The Silk Road Essay

514 WordsNov 25, 20083 Pages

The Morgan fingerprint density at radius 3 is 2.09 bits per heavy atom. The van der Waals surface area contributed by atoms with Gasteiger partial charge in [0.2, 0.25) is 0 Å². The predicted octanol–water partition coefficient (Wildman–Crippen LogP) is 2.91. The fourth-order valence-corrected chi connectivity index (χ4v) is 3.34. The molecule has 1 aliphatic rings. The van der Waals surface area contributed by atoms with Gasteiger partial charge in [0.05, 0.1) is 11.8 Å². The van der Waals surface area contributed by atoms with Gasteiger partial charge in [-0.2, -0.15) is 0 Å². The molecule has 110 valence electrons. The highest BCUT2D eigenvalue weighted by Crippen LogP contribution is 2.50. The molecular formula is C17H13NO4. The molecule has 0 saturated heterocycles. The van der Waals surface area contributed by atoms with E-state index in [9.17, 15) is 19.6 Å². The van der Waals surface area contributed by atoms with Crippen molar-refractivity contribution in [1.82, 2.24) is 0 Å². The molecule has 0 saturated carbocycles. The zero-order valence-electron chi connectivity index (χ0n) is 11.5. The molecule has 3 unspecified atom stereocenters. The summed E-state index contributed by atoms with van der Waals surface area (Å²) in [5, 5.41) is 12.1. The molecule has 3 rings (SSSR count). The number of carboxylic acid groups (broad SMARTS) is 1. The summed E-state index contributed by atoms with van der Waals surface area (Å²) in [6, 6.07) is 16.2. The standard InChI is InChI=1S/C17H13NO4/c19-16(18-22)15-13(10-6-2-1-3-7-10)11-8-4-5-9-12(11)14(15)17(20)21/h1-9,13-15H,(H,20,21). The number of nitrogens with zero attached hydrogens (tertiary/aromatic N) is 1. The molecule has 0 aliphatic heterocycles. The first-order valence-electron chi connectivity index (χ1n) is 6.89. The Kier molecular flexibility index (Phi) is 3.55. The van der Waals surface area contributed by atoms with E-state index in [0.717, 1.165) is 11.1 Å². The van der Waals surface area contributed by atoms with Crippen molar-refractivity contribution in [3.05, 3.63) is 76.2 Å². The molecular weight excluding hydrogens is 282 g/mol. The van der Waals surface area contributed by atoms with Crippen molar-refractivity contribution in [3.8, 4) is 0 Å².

The Silk Road (Essay) The Silk Road contributed to the economic and cultural development of China to a great extent, due to the attraction of foreign trade, the spread of Buddhism into China, and the introduction of many important ancient artifacts. Though my position on this issue could be argued a variety of ways, the issue is quite open ended, and I feel that these events that occurred during the period of the Silk Road have greatly impacted Chinese culture today. To begin, the Silk Road opened China up to a world of trade. Before the Silk Road, China had been an isolated nation. But when the Silk Road was developed, China became connected to East Asia and the rest of the world to trade the goods that they had such as precious metals and stones for materials that they valued, specifically silk. At that point, China became a part of the rest of the world, as far as trade, where nations could get supplies that could rarely be found. Today, China is a huge country in many industries, and approx. 53.1% of China is industrial. (CIA World Fact Book) Secondly, the development of the Silk Road created a gateway for the spread of religious variety into China. A large amount of the religious influence upon China was Buddhist, brought to China from northern regions. Although many of the Mongols were Islam during their control over the Silk Road, Kublai Khan showed a preference for Buddhism. When it comes down to it, Buddhism not only affected the lives and cultures of China and surrounding regions but also left us with a world of wonders in arts and literature. Although almost all of China is now Atheist, the majority of those religious people are Buddhist/Daoist/Christian. Last of all, the Silk Road brought to China thousands of ancient books and artifacts that were sold to foreign countries such as France and England and are now displayed in museums and colleges,

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